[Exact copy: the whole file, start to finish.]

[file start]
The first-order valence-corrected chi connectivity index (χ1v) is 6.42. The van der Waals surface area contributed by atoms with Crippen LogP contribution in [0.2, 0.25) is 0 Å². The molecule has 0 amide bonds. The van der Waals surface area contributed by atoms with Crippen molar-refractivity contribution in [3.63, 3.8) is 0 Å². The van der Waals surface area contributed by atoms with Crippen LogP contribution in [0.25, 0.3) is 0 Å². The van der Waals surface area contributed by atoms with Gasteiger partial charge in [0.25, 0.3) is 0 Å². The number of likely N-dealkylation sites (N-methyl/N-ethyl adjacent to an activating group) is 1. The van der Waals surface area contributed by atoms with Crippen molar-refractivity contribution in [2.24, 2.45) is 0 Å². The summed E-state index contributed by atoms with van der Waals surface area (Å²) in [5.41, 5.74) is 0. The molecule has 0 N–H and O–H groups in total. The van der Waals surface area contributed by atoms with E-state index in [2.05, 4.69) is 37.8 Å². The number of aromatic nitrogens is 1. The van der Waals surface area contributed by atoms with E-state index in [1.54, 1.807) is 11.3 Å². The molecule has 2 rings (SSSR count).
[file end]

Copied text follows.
The first-order valence-corrected chi connectivity index (χ1v) is 6.42. The van der Waals surface area contributed by atoms with Crippen LogP contribution in [0.2, 0.25) is 0 Å². The molecule has 0 amide bonds. The van der Waals surface area contributed by atoms with Crippen molar-refractivity contribution in [3.63, 3.8) is 0 Å². The van der Waals surface area contributed by atoms with Crippen LogP contribution in [0.25, 0.3) is 0 Å². The van der Waals surface area contributed by atoms with Gasteiger partial charge in [0.25, 0.3) is 0 Å². The number of likely N-dealkylation sites (N-methyl/N-ethyl adjacent to an activating group) is 1. The van der Waals surface area contributed by atoms with Crippen molar-refractivity contribution in [2.24, 2.45) is 0 Å². The summed E-state index contributed by atoms with van der Waals surface area (Å²) in [5.41, 5.74) is 0. The molecule has 0 N–H and O–H groups in total. The van der Waals surface area contributed by atoms with E-state index in [2.05, 4.69) is 37.8 Å². The number of aromatic nitrogens is 1. The van der Waals surface area contributed by atoms with E-state index in [1.54, 1.807) is 11.3 Å². The molecule has 2 rings (SSSR count).